Legendary investor Mark Mobius says investors should steer clear of gold until its price drops
- Investors should not buy gold until a correction takes place, legendary investor Mark Mobius told Financial News.
- Mobius, who is the founder of Mobius Capital, said as recent as July that investors should continue buying gold even when prices kept on rising.
- Mobius said in an interview with Financial News: "I would not advise buying gold or precious metals at this time until a price correction has taken place."
- Gold has risen about 26% since the start of the year and crossed $2,000 for the first time this month, its highest ever level, but prices fell last week.
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At a time when gold has caused a flurry of buying from investors to keen not to miss out on the precious metal's record rally, legendary investor Mark Mobius has some advice: Stay clear of it until a correction takes place.
Mobius, the founder of the eponymous Mobius Capital, told Financial News in an interview: "The safest investments are equities and precious metals such as gold. However, I would not advise buying gold or precious metals at this time until a price correction has taken place."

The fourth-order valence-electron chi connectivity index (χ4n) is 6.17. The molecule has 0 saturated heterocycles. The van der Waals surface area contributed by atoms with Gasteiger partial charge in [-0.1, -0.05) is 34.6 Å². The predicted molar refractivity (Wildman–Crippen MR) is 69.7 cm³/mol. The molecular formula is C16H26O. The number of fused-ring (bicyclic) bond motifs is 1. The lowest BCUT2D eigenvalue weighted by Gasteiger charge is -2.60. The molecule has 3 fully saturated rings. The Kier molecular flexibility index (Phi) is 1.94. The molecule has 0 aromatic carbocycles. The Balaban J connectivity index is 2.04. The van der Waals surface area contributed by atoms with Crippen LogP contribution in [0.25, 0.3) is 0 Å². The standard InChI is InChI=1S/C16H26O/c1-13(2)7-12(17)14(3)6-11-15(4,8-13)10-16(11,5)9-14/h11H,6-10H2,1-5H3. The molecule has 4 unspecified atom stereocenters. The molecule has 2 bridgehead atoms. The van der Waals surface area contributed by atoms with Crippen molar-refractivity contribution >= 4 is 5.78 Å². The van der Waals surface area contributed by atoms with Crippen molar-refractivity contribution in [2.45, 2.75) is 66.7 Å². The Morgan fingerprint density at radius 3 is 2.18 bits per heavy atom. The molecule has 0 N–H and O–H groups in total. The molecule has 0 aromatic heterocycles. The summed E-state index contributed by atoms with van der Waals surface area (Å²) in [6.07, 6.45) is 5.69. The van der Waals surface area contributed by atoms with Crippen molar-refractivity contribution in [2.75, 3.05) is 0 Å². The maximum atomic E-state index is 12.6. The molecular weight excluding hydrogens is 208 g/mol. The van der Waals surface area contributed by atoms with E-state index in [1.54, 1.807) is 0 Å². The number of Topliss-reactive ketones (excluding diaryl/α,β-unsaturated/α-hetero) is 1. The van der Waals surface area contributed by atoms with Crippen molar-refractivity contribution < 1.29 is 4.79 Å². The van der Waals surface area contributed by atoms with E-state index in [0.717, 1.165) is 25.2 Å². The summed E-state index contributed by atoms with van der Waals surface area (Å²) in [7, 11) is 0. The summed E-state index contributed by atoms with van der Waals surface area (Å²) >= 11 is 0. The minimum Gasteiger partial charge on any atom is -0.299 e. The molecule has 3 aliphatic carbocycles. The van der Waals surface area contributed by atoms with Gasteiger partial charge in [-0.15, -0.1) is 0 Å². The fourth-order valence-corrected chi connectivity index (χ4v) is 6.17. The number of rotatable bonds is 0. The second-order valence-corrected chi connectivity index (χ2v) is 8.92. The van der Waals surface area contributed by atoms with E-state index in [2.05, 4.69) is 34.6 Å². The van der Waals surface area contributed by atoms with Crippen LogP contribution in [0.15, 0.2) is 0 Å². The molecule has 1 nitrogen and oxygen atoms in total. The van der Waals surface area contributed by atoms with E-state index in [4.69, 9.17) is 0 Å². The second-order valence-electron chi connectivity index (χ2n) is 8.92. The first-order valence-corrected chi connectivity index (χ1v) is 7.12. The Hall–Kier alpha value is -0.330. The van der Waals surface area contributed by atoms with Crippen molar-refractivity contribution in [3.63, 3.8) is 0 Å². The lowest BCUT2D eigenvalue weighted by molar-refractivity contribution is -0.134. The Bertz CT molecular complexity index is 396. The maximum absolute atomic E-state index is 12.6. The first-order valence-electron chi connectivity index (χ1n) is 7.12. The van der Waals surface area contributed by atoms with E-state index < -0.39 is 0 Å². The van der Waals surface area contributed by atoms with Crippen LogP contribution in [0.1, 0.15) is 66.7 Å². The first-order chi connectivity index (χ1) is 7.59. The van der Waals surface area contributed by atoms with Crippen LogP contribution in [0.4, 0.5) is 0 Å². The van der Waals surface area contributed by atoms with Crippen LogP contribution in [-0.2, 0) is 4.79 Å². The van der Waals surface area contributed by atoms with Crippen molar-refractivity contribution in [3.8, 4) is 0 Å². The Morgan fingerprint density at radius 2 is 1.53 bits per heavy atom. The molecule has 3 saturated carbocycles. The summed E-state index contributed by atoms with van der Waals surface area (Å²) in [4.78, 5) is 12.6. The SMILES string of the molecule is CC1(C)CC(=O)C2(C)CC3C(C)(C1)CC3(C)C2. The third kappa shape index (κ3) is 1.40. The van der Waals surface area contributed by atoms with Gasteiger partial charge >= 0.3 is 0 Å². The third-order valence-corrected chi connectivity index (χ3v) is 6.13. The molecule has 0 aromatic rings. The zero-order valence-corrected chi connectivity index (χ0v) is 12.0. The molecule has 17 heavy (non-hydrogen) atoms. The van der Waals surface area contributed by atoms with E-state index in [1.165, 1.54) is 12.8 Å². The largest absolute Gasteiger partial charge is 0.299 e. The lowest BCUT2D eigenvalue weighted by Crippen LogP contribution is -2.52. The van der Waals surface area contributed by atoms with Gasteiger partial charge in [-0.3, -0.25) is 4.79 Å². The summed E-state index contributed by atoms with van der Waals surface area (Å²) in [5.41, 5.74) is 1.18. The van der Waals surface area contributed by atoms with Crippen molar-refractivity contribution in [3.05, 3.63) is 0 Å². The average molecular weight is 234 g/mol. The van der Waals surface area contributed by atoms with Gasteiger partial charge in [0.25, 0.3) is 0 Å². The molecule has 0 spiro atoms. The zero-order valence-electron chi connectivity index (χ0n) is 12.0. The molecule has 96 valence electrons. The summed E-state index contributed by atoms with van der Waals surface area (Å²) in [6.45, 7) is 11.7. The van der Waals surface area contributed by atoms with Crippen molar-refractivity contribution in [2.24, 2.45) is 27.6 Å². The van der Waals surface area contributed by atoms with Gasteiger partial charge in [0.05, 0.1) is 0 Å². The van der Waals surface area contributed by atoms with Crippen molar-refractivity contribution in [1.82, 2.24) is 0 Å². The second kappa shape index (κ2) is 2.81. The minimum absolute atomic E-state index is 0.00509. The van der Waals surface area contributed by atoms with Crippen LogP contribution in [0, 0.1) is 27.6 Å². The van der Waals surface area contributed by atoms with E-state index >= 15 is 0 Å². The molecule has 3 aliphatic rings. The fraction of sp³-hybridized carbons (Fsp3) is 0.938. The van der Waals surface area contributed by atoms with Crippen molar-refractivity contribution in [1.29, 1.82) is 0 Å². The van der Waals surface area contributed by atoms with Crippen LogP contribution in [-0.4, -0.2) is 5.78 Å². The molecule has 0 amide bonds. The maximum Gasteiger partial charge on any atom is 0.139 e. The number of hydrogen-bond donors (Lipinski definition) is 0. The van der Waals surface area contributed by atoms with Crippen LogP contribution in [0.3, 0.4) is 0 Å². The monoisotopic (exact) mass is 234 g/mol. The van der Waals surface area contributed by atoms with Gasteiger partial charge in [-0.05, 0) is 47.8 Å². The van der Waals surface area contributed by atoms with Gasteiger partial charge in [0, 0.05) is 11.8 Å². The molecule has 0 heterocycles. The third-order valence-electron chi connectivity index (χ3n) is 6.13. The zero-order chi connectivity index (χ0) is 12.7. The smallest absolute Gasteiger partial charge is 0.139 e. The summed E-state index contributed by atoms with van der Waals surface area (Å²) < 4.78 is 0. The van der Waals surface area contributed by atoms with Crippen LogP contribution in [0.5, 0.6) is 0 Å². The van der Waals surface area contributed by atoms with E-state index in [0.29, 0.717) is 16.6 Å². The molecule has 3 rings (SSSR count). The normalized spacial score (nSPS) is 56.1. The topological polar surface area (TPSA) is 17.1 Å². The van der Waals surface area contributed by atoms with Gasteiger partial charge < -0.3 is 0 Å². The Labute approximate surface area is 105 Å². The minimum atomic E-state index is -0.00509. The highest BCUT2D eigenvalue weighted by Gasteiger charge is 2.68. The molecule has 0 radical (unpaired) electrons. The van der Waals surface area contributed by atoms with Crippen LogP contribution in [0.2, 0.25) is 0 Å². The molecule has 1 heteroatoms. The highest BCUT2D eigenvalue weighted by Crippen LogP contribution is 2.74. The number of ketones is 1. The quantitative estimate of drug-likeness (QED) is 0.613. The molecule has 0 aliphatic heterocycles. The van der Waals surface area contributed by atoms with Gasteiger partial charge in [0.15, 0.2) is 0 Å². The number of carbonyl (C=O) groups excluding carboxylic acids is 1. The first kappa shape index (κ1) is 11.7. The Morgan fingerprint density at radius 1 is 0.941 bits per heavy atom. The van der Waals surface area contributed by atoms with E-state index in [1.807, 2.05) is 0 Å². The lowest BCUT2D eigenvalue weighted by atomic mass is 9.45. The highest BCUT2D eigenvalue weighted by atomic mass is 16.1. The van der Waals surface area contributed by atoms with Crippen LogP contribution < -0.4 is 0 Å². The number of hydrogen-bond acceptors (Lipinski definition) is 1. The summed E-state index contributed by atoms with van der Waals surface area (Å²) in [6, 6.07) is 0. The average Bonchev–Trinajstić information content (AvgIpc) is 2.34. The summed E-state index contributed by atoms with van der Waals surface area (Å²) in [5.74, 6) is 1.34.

This marks a departure from his recent comments Mobius. In July he said that investors should continue buying gold, even when the precious metal first started breaking to new highs.
"When interest rates are zero or near zero, then gold is an attractive medium to have because you don't have to worry about not getting interest on your gold, and you see the gold price will rise as uncertainty in the markets are rising," He told Bloomberg at the time.
"I would be buying now and continue to buy. Gold is really on a run I think."
Mobius told Financial News that investors should be looking at companies with strong earnings instead.
"Shares in companies with strong balance sheets and growing earnings are the best," he said.
Gold prices have skyrocketed in recent months. Bullion broke the psychologically significant $2,000 mark for the first time in history at the start of this month.
Expectations of greater stimulus coming to the market, a weaker dollar and geopolitical tensions, particularly between US and China caused the precious metal to soar as investors flocked to safe havens.
Greater stimulus and low interest rates are positive drivers for gold. This is because when yield and rates are low, investors have to sacrifice less to hold gold, which does not yield any return.
But last week, the precious metal suffered its worst daily drop in seven years, sparking fears whether a major sell-off may be underway.
Gold has risen by more than 27% since the start of the year, making it one of the best performing assets in the year so far.
Gold is currently hovering around $1,940 per ounce on Friday.
The viability of gold's rally to last has become a source of debate by big investors and market players. Standard Chartered, for example, said Wednesday that gold's explosive rally is "not quite over yet."
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